Book Image

The 3CX IP PBX Tutorial

By : Robert Lloyd, Matthew M. Landis, Matthew M Landis
Book Image

The 3CX IP PBX Tutorial

By: Robert Lloyd, Matthew M. Landis, Matthew M Landis

Overview of this book

Traditional PBX systems have often been expensive and proprietary. With 3CX, you can now create an easy-to-use, complete, and cost-effective phone system on Microsoft Windows. This practical guide offers the insight that a reader needs to exploit the potential that 3CX has to offer.This practical hands-on book covers everything you need to know about designing, installing and customizing 3CX to create an all-inclusive phone system. It takes a real-world approach that walks you through all aspects of 3CX and its features. From installing the software, to backing things up, to understanding what hardware you need – this book covers it all.The 3CX IP PBX Tutorial will take you from knowing very little about VoIP to almost expert level with detailed how-tos on every aspect of 3CX. Starting with the basics, and covering the free version of 3CX as well as the more advanced features of the Enterprise version, you will learn it all.In other words, this book covers numerous topics such as installation and configuration of 3CX, choosing a VoIP Provider, integration of a trunk into 3CX, the commonly used 3CX hardware, and backing up your phone system.
Table of Contents (15 chapters)
The 3CX IP PBX Tutorial
About the Authors
About the Reviewer

What the 3CX Phone System is not

Perhaps the best way to understand a product is to take a look at some features the product doesn't have. Those features are discussed next.

3CX is not expensive

Certainly, the free edition is free, but the commercial edition is very reasonably priced, too. What makes the commercial edition quite reasonable is the licensing method of per concurrent call. This means that 3CX is not licensed as per extensions attached to the system but by how many concurrent calls (or simultaneous, calls as 3CX calls them) can be made at the same time. For example, if you have a very low-usage phone system (like a retail store) where you might need 50 phone handsets but rarely more than 5 are being used at one time, you could get a 10 concurrent calls user license in 3CX. With competing systems you would need a 50 concurrent calls user license. While this does reduce the cost of 3CX, the issue of what constitutes a concurrent call becomes very important, so make sure you understand it. One factor that is often overlooked is internal calls do count against concurrent calls. To see a full breakdown of what constitutes a concurrent call, I suggest that you read the following post by 3CX engineer Kevin Attard:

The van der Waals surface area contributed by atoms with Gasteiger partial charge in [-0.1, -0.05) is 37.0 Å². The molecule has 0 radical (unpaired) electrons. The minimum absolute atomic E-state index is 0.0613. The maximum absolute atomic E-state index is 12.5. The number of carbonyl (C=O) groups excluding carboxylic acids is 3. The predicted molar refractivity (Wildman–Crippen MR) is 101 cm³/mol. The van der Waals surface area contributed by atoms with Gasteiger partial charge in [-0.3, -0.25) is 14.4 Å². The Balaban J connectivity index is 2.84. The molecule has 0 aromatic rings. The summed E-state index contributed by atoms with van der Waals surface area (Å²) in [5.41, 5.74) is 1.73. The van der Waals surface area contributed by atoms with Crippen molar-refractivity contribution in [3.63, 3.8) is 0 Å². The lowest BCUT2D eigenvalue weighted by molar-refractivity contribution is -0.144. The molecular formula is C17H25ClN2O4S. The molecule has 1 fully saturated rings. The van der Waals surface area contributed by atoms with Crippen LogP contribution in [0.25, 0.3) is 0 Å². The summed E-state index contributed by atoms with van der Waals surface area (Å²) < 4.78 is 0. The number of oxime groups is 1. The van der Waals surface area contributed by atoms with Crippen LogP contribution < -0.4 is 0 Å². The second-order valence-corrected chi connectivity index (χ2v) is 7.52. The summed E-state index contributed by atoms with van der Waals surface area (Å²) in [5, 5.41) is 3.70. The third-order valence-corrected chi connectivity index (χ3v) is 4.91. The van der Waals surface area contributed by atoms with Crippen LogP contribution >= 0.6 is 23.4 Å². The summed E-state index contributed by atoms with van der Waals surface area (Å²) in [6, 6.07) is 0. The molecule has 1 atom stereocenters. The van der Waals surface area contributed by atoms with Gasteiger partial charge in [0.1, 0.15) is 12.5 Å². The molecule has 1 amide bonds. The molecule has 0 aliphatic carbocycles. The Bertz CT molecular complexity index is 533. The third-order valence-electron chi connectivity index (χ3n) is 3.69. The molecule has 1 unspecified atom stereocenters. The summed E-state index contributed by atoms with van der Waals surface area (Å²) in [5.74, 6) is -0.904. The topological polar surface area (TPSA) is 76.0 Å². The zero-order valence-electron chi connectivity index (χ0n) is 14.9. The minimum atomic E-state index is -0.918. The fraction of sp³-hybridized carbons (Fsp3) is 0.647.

3CX is not a Cisco level of maturity product

Remember the price? So, what does this mean in the day-to-day operation of 3CX? You might need to reboot your 3CX server occasionally, you might need to use a workaround because some feature may still be a work in progress, or some seldom used voice prompt might not have a "million dollar" sound. In short, there will be items you will need to work through. My suggestion is that if you are installing a phone system for a company with toleration only for perfection, a Cisco level system might be the way to go. From my experience, 3CX also seems to be a good fit where there is on-site IT to watch over and take care of telephony issues.